The big trip to England seemed as good a time as any to break out my long-neglected “nice” camera. It’s this beautiful, expensive piece of equipment that, much like my state-of-the-art video camera that only shoots SD, was outpaced by the breakneck pace of casual technology not long after I spent too much money on it.
Or so I thought.
I used the nice camera, in addition to my iPhone’s pretty decent built-in camera, for the first week in England before deciding that it was just a bit too much trouble. A big factor was that I had no way of getting the pictures off of the camera until I got home, which ruined the instant gratification I’ve grown accustomed to with my photos. I couldn’t share them or even really see what they looked like on a decent-sized screen. I couldn’t find my lens cap. I kept almost dropping the thing. Eventually, I started to leave it behind in the hotel room and switched to my phone full time.
Today, almost a month after returning home, I finally got around to transferring my nice camera photos from that first week onto my computer.
Sigh. Maybe I should have kept toting it around. Just the saturation of color in these images is breathtaking. No filter needed.
But as long as we’re talking visual arts, I’ll refer to the oldest eyesight metaphor in the book: Hindsight is 20/20. I have a lot of lovely photos and videos from my trip, and unearthing this handful of lovely pictures has given me a real rush of pleasure. For example:
The above image is of a photo that I thought I “didn’t get.” From where I stood, it seemed like the light was in the wrong place, and I might as well stop trying and just move on. I’m delighted to find that the actual effect is this perfectly celestial lens flare. (Click on it to get a closer look)
I took the photo the day we arrived in Wells, which means it was the day that we touched down in London after a 10-hour flight, then spent a few hours trying to get out of Heathrow, then rode a coach bus several hours down farm-lined highways to check into our Wells hotels and try to stay awake for the rest of the day to fend off jet lag.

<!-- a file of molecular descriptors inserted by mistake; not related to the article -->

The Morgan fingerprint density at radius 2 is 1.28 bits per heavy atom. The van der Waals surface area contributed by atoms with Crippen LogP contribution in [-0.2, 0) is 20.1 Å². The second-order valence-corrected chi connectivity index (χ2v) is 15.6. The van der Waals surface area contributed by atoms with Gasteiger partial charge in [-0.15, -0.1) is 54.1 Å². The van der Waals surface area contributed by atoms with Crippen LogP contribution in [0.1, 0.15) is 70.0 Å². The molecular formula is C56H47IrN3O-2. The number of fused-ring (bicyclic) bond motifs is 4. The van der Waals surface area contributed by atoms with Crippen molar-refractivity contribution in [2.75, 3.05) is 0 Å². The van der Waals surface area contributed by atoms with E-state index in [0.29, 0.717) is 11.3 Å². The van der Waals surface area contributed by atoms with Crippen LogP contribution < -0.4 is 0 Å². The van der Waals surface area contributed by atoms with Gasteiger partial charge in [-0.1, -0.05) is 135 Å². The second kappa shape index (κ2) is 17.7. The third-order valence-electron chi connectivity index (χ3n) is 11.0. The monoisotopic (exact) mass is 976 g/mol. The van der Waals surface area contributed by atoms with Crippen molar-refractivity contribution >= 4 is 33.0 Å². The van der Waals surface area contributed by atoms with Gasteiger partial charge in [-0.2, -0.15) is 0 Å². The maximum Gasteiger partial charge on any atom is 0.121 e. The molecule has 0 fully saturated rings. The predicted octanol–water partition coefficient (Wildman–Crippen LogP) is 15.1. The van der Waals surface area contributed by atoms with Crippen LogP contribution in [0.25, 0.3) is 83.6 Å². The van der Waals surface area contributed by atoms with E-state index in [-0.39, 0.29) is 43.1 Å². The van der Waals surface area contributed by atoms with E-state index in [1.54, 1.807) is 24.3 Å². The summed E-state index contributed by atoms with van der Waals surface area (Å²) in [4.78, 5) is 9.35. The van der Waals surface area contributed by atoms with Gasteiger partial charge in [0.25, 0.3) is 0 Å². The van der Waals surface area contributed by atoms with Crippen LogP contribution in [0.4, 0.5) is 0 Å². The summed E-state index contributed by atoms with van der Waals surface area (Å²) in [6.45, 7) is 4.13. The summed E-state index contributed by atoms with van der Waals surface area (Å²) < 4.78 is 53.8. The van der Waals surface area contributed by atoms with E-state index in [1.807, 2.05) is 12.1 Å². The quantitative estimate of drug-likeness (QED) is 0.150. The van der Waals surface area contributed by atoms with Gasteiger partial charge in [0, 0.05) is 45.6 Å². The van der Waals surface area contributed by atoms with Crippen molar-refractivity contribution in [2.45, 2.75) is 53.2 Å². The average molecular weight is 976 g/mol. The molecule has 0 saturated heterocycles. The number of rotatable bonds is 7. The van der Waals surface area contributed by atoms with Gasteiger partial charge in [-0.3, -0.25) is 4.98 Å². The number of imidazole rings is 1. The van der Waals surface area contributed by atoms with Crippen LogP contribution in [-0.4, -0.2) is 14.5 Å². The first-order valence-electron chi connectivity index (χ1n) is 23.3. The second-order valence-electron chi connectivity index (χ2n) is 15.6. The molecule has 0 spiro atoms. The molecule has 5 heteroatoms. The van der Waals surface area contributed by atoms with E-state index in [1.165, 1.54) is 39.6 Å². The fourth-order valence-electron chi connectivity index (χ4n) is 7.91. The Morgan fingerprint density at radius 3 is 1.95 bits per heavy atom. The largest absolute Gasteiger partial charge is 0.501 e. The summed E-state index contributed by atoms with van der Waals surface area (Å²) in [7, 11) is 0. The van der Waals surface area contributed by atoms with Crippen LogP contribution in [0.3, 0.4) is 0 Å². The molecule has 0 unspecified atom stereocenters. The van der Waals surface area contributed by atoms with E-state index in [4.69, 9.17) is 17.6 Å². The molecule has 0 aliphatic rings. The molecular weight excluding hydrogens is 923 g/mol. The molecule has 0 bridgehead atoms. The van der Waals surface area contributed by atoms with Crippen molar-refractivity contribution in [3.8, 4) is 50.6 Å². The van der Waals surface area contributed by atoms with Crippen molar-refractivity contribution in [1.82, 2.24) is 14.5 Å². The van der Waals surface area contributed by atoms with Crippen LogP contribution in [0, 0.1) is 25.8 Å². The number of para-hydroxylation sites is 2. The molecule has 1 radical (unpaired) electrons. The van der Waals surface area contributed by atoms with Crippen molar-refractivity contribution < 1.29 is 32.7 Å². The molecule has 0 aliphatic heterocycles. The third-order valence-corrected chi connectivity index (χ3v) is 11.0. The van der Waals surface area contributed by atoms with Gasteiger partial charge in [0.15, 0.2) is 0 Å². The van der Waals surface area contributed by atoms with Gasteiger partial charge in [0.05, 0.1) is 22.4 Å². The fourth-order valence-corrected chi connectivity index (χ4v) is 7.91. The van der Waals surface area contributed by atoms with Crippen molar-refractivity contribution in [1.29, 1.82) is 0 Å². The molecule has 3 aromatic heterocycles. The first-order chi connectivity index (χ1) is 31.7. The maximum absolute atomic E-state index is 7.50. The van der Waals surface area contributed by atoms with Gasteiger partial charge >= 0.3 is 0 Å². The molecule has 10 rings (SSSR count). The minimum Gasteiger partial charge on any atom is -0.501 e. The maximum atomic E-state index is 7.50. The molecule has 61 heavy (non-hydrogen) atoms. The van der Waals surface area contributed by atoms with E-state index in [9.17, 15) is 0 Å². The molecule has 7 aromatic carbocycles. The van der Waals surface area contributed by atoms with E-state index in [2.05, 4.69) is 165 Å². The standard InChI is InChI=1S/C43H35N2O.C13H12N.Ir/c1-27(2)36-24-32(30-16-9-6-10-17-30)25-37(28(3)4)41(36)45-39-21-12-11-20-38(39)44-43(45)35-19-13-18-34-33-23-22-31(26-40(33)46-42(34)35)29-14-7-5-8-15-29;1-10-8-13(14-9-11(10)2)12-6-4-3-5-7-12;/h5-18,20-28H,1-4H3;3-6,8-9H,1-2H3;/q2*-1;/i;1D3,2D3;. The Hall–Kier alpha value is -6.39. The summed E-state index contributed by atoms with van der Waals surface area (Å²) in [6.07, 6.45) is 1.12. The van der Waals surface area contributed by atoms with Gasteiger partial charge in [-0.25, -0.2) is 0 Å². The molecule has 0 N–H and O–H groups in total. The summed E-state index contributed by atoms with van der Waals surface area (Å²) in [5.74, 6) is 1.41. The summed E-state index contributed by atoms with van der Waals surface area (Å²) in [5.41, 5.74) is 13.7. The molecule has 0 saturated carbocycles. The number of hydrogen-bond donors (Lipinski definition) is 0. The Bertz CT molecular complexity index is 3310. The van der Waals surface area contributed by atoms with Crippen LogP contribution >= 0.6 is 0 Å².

My roommate, Lauren, and I agreed that the very best way to stay awake would be to go exploring. It was easy to pick a starting point: literally across the street from our hotel was the entrance to the park-like cathedral green, and at its edge, the massive medieval work of art that would be our office for the next week. We wandered up to and past the cathedral, into the Bishop’s Palace next door, where we were delighted to discover an honest-to-god moat. With swans. Lauren is a seasoned traveller to England and perked up when she saw the ice cream truck at the far end of the walk selling 99 Flake ice cream. I was unfamiliar with the treat, but was happy to make its acquaintance.
Our walk continued until we found ourselves down a winding alley. Keeping our eyes out for a path back to the high street, we marveled at the street signs, the parking lots, the disjunction of seeing parking lots beside craggy medieval stone dwellings, a paper advertisement for a music venue called “The Venue”; we marveled at pretty much everything. Hanging outside the doorway of one of these alley homes was something particularly marvelous: this wrought-iron (maybe?) sign. There was lovely poetry on both sides, but even alone, the sentiment is stirring:
“For men below and saints above
For love is heaven and heaven is love.”
Of particular interest is the way that the second phrase not only scrolls along from the bottom to the top, but is also primarily – but not entirely – backwards, as mirror writing. It also flips upside down at the top, so that if you were to unfurl the scroll into a straight line, not only would it be backward, but the part that’s not backward would be upside down. And the “s” in the final “is” would be both backward AND upside-down.
I have not done any research. I don’t know the date or purpose or any piece of the provenance of this little flagpiece. I don’t even know what it’s called. “Flagpiece” just sounded right, so I typed it. I didn’t write down or take a photo of the back side of it, or the shop beside it, so I don’t recall what the rest of the sentiment was.
But just as it is, isn’t it spectacular?